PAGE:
As part of the NHS Innovation and Life Sciences Commission, the Commissioners held a rich discussion on the need to reward innovation and build the infrastructure to support adoption.
Chaired by Lord James O’Shaughnessy and Professor Mike Bewick, the fourth and final inquiry session of Curia‘s NHS Innovation and Life Sciences Commission focused on improving the scaling of health innovations, bringing together the recommendations of leaders in the NHS and life sciences industry.
The first half of this inquiry session centred on establishing the necessary culture, workforce and digital infrastructure to support the scaling of health innovations. The panel for this session were:
- Professor Ian Dodge – former National Director of Primary Care, Community Services and Strategy, NHS England
- Dr Rowland Illing – Director & Chief Medical Officer, Amazon Web Services (AWS)
- Charlotte Augst – former CEO, National Voices
NHS mechanisms and resources to facilitate innovation uptake
The first topic of discussion focused on the environment the NHS must establish to allow innovation uptake and scalability. Opening the session, Charlotte Augst discussed her experience working with the Accelerate Access Collaborative (AAC), noting the focus on innovation was localised within the AAC. Instead, she argued this focus and the presence of innovators should be dispersed across the NHS at every level.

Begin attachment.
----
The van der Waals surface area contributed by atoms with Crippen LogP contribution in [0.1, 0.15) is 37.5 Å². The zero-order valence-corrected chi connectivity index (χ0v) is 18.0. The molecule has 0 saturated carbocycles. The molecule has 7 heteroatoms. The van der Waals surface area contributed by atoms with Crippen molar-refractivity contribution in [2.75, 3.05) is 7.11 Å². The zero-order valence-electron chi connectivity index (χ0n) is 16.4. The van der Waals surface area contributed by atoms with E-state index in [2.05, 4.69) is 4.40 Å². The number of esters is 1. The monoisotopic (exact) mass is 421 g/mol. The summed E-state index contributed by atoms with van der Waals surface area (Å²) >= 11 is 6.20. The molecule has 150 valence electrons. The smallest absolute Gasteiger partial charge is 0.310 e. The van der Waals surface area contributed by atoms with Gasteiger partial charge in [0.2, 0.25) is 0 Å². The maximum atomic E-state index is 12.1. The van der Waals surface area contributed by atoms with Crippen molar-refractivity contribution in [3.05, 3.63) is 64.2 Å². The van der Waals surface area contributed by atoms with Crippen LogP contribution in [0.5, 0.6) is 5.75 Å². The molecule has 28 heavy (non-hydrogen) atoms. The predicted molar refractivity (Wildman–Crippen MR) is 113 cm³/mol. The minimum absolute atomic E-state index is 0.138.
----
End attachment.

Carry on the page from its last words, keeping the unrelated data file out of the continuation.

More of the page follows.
Dr Rowland Illing furthered this point, highlighting this localised focus exists in health systems across the globe, and the challenge of integrating innovations from research into the real world. He noted the importance that scaling innovations has for population health and stimulating economic growth for economies. Dr Illing added incentives must align between the NHS and life science sector to scale adoptions, but also highlighted the end-user must be brought into the equation.
Professor Ian Dodge noted the importance to “distinguish innovation with adoption and wider spread” as there is a customed dependency to become focused purely on innovation, instead of reproducing innovative success elsewhere. He added local systems have entrenched behaviors to seek national answers which do not always fit local contexts. It is therefore vital to get the balance between national and local contexts correct when working to uptake innovations. Professor Dodge explained the example of Covid-19 Antivirals, arguing the NHS should move away from a quality-adjusted life year (QALY) calculation to estimating how local hospital capacity would be impacted instead.